CreativeU’s ‘World Café’ highlights new trends in online learning
By Hibaq Dougsiyeh
July 16, 2015
Online learning is no longer just a “First World” luxury. Indeed, a panel of experts said it has taken hold and will only continue to grow globally and be a key tool in promoting development.
Former U.S. Education Department Deputy Secretary Jim Shelton said that e-learning provides an “enhanced learning experience” and is an opportunity to introduce a clear, user-friendly structure that makes learning easier.
There is an “open availability of content” in many professional fields online, Shelton noted in an address to the audience of the e-learning webinar, but it lacks structure in learning about that particular content.
E-learning provides such structure and enhances the learning experience.
CreativeU—an e-learning portal powered by Creative Associates International—hosted the June 16 “World Café” and online webinar with four experts in technology, international development or education on the promising practices of online learning, the current trends in the field and the feasibility of providing Internet access for all.
Sean Carroll, CreativeU’s Director and the moderator of the World Café webinar, said statistics show that the use of online learning is becoming more efficient in the classroom.
“In 2011, only about 5 percent of learning was online and about 45 percent was blended. The rest, solely in classroom,” Carroll explained. “By next year, 75 percent will be blended, 15 percent online and 10 percent solely classrooms.”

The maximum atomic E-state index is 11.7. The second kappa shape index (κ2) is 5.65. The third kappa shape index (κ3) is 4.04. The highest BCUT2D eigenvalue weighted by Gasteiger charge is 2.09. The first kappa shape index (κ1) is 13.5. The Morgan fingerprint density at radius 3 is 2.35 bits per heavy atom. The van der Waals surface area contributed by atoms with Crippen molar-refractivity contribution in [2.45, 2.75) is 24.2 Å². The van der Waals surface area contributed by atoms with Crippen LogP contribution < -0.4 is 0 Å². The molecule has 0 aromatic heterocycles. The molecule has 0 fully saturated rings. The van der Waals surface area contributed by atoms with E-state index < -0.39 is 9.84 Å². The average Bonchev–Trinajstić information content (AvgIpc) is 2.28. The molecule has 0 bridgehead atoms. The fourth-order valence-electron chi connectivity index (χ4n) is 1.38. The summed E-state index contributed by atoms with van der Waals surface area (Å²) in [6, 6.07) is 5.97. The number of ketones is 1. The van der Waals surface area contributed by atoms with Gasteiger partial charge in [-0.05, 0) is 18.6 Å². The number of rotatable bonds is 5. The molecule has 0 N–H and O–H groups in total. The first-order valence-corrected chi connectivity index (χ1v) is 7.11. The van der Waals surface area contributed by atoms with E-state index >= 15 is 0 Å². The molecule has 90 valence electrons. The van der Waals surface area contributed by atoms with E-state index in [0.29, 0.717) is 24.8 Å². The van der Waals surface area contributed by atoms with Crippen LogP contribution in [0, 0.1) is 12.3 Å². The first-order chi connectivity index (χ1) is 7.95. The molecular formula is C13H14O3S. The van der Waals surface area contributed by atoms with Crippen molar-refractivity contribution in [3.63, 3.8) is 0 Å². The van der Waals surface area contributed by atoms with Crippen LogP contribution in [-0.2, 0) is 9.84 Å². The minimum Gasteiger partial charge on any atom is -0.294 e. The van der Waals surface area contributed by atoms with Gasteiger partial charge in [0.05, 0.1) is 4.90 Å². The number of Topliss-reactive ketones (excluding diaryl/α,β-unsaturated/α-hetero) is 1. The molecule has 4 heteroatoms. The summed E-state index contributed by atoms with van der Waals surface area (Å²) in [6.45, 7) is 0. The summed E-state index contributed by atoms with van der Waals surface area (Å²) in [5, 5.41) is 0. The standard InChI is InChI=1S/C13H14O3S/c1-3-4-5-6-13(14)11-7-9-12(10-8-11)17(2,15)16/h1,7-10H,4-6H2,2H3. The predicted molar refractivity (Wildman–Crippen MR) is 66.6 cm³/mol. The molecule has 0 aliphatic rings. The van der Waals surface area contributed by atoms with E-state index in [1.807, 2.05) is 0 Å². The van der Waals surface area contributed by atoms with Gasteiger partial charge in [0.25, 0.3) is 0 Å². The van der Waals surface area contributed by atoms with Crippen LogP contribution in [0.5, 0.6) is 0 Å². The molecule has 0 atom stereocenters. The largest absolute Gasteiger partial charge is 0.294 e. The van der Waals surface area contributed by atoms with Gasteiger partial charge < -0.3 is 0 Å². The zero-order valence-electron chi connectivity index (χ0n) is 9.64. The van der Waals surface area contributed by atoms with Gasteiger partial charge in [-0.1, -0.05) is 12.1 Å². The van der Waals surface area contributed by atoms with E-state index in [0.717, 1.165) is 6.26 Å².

Demonstrating the results is key
In order to illustrate the importance of online learning, Senior Education Technology Specialist at USAID Tony Bloome explained that development professionals must gather evidence to prove the promising opportunities of technology and education that will help us make this case. Initial evidence from the U.S. Education Department has shown a slight learning retention gain by using a blended combination of online and in-person learning activities.
“What we know less about is the impact of technology in education, what we’re missing is evidence of use of technology in or outside of the classroom,” Bloome stated at the webinar.
“If we could figure out a way to bring all the districts together with all of the relevant communities, government and philanthropists, and understand what those challenges are and then pull the money so that we can have the results, the way that would encourage funding resources that would really attack some of these problems, whether they’re in international development or domestic, through e-learning, I think we could really achieve greatness.”
Access to the Internet is also vital, particularly in developing countries.
White House Senior Advisor on Technology Policy Dipayan Ghosh said that it would not require a significant amount of funding to provide fiber-optic fiber cables to countries that lack high-speed connections. However, he acknowledged there are institutional obstacles to making it a reality.